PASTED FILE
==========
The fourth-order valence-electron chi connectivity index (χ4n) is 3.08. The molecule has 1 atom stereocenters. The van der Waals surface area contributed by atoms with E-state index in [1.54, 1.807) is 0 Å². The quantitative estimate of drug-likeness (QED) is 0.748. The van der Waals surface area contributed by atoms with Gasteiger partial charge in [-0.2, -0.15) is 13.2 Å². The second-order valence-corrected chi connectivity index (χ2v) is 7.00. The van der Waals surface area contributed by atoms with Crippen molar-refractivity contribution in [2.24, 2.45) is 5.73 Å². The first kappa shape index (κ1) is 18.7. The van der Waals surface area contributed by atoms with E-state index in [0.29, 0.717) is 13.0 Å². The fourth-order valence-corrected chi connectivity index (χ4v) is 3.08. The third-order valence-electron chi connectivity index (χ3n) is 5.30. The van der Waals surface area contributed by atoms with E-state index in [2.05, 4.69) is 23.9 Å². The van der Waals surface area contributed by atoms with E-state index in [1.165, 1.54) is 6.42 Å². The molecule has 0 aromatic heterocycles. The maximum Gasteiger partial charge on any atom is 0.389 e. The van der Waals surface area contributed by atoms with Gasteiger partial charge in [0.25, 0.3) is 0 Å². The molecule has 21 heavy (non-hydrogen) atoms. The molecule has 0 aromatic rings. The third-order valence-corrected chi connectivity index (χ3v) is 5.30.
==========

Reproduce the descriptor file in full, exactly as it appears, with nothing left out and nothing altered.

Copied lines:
The fourth-order valence-electron chi connectivity index (χ4n) is 3.08. The molecule has 1 atom stereocenters. The van der Waals surface area contributed by atoms with E-state index in [1.54, 1.807) is 0 Å². The quantitative estimate of drug-likeness (QED) is 0.748. The van der Waals surface area contributed by atoms with Gasteiger partial charge in [-0.2, -0.15) is 13.2 Å². The second-order valence-corrected chi connectivity index (χ2v) is 7.00. The van der Waals surface area contributed by atoms with Crippen molar-refractivity contribution in [2.24, 2.45) is 5.73 Å². The first kappa shape index (κ1) is 18.7. The van der Waals surface area contributed by atoms with E-state index in [0.29, 0.717) is 13.0 Å². The fourth-order valence-corrected chi connectivity index (χ4v) is 3.08. The third-order valence-electron chi connectivity index (χ3n) is 5.30. The van der Waals surface area contributed by atoms with E-state index in [2.05, 4.69) is 23.9 Å². The van der Waals surface area contributed by atoms with E-state index in [1.165, 1.54) is 6.42 Å². The molecule has 0 aromatic heterocycles. The maximum Gasteiger partial charge on any atom is 0.389 e. The van der Waals surface area contributed by atoms with Gasteiger partial charge in [0.25, 0.3) is 0 Å². The molecule has 21 heavy (non-hydrogen) atoms. The molecule has 0 aromatic rings. The third-order valence-corrected chi connectivity index (χ3v) is 5.30.